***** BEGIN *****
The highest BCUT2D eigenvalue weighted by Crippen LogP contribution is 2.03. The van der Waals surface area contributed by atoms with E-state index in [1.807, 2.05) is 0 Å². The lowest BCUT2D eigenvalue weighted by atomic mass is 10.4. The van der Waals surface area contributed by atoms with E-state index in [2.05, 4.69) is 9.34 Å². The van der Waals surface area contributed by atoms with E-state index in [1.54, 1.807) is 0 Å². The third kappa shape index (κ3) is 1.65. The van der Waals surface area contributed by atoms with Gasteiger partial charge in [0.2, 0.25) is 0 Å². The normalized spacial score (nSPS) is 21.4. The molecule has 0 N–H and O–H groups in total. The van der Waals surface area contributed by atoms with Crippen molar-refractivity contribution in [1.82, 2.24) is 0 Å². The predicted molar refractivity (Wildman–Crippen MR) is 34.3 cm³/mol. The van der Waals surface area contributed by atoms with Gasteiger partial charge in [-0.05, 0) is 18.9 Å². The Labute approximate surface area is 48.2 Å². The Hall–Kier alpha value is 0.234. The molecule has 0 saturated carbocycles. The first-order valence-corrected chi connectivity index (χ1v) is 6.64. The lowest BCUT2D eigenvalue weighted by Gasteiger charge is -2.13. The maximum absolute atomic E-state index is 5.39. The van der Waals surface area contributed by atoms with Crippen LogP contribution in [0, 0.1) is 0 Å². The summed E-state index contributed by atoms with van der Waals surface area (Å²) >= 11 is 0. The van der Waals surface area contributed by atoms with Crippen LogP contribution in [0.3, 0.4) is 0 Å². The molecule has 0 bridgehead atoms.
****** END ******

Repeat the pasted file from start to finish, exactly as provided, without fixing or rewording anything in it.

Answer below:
The highest BCUT2D eigenvalue weighted by Crippen LogP contribution is 2.03. The van der Waals surface area contributed by atoms with E-state index in [1.807, 2.05) is 0 Å². The lowest BCUT2D eigenvalue weighted by atomic mass is 10.4. The van der Waals surface area contributed by atoms with E-state index in [2.05, 4.69) is 9.34 Å². The van der Waals surface area contributed by atoms with E-state index in [1.54, 1.807) is 0 Å². The third kappa shape index (κ3) is 1.65. The van der Waals surface area contributed by atoms with Gasteiger partial charge in [0.2, 0.25) is 0 Å². The normalized spacial score (nSPS) is 21.4. The molecule has 0 N–H and O–H groups in total. The van der Waals surface area contributed by atoms with Crippen molar-refractivity contribution in [1.82, 2.24) is 0 Å². The predicted molar refractivity (Wildman–Crippen MR) is 34.3 cm³/mol. The van der Waals surface area contributed by atoms with Gasteiger partial charge in [-0.05, 0) is 18.9 Å². The Labute approximate surface area is 48.2 Å². The Hall–Kier alpha value is 0.234. The molecule has 0 saturated carbocycles. The first-order valence-corrected chi connectivity index (χ1v) is 6.64. The lowest BCUT2D eigenvalue weighted by Gasteiger charge is -2.13. The maximum absolute atomic E-state index is 5.39. The van der Waals surface area contributed by atoms with Crippen LogP contribution in [0, 0.1) is 0 Å². The summed E-state index contributed by atoms with van der Waals surface area (Å²) >= 11 is 0. The van der Waals surface area contributed by atoms with Crippen LogP contribution in [0.3, 0.4) is 0 Å². The molecule has 0 bridgehead atoms.